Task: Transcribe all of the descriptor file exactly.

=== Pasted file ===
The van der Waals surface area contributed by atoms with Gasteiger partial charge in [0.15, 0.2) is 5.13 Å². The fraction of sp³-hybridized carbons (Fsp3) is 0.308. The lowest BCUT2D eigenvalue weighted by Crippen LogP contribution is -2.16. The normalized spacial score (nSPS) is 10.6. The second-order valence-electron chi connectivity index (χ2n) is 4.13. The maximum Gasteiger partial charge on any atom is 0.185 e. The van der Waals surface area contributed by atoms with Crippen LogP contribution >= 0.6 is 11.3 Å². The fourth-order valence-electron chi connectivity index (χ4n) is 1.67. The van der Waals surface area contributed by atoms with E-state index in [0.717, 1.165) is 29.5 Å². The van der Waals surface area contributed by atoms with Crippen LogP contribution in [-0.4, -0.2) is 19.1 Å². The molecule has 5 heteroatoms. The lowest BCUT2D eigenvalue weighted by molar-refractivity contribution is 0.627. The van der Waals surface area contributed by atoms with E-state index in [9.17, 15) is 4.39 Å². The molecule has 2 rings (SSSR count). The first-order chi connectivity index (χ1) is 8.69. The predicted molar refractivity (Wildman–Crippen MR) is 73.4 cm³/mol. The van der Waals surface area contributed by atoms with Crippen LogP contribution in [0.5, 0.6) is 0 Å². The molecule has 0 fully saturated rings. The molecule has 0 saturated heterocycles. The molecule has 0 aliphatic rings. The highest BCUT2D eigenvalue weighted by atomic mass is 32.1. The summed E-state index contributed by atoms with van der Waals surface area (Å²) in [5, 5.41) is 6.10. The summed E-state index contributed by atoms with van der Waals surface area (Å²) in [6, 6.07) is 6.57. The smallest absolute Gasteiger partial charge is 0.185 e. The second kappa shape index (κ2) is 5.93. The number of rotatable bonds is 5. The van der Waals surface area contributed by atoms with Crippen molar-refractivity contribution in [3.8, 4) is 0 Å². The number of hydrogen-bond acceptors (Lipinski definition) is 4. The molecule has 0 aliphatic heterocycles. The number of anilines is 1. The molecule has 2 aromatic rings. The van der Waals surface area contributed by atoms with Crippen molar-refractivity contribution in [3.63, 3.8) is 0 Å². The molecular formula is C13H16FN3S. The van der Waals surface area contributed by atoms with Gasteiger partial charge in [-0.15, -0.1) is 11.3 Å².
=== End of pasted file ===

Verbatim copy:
The van der Waals surface area contributed by atoms with Gasteiger partial charge in [0.15, 0.2) is 5.13 Å². The fraction of sp³-hybridized carbons (Fsp3) is 0.308. The lowest BCUT2D eigenvalue weighted by Crippen LogP contribution is -2.16. The normalized spacial score (nSPS) is 10.6. The second-order valence-electron chi connectivity index (χ2n) is 4.13. The maximum Gasteiger partial charge on any atom is 0.185 e. The van der Waals surface area contributed by atoms with Crippen LogP contribution >= 0.6 is 11.3 Å². The fourth-order valence-electron chi connectivity index (χ4n) is 1.67. The van der Waals surface area contributed by atoms with E-state index in [0.717, 1.165) is 29.5 Å². The van der Waals surface area contributed by atoms with Crippen LogP contribution in [-0.4, -0.2) is 19.1 Å². The molecule has 5 heteroatoms. The lowest BCUT2D eigenvalue weighted by molar-refractivity contribution is 0.627. The van der Waals surface area contributed by atoms with E-state index in [9.17, 15) is 4.39 Å². The molecule has 2 rings (SSSR count). The first-order chi connectivity index (χ1) is 8.69. The predicted molar refractivity (Wildman–Crippen MR) is 73.4 cm³/mol. The van der Waals surface area contributed by atoms with Crippen LogP contribution in [0.5, 0.6) is 0 Å². The molecule has 0 fully saturated rings. The molecule has 0 saturated heterocycles. The molecule has 0 aliphatic rings. The highest BCUT2D eigenvalue weighted by atomic mass is 32.1. The summed E-state index contributed by atoms with van der Waals surface area (Å²) in [5, 5.41) is 6.10. The summed E-state index contributed by atoms with van der Waals surface area (Å²) in [6, 6.07) is 6.57. The smallest absolute Gasteiger partial charge is 0.185 e. The second kappa shape index (κ2) is 5.93. The number of rotatable bonds is 5. The van der Waals surface area contributed by atoms with Crippen molar-refractivity contribution in [3.8, 4) is 0 Å². The number of hydrogen-bond acceptors (Lipinski definition) is 4. The molecule has 0 aliphatic heterocycles. The number of anilines is 1. The molecule has 2 aromatic rings. The van der Waals surface area contributed by atoms with Crippen molar-refractivity contribution in [3.63, 3.8) is 0 Å². The molecular formula is C13H16FN3S. The van der Waals surface area contributed by atoms with Gasteiger partial charge in [-0.15, -0.1) is 11.3 Å².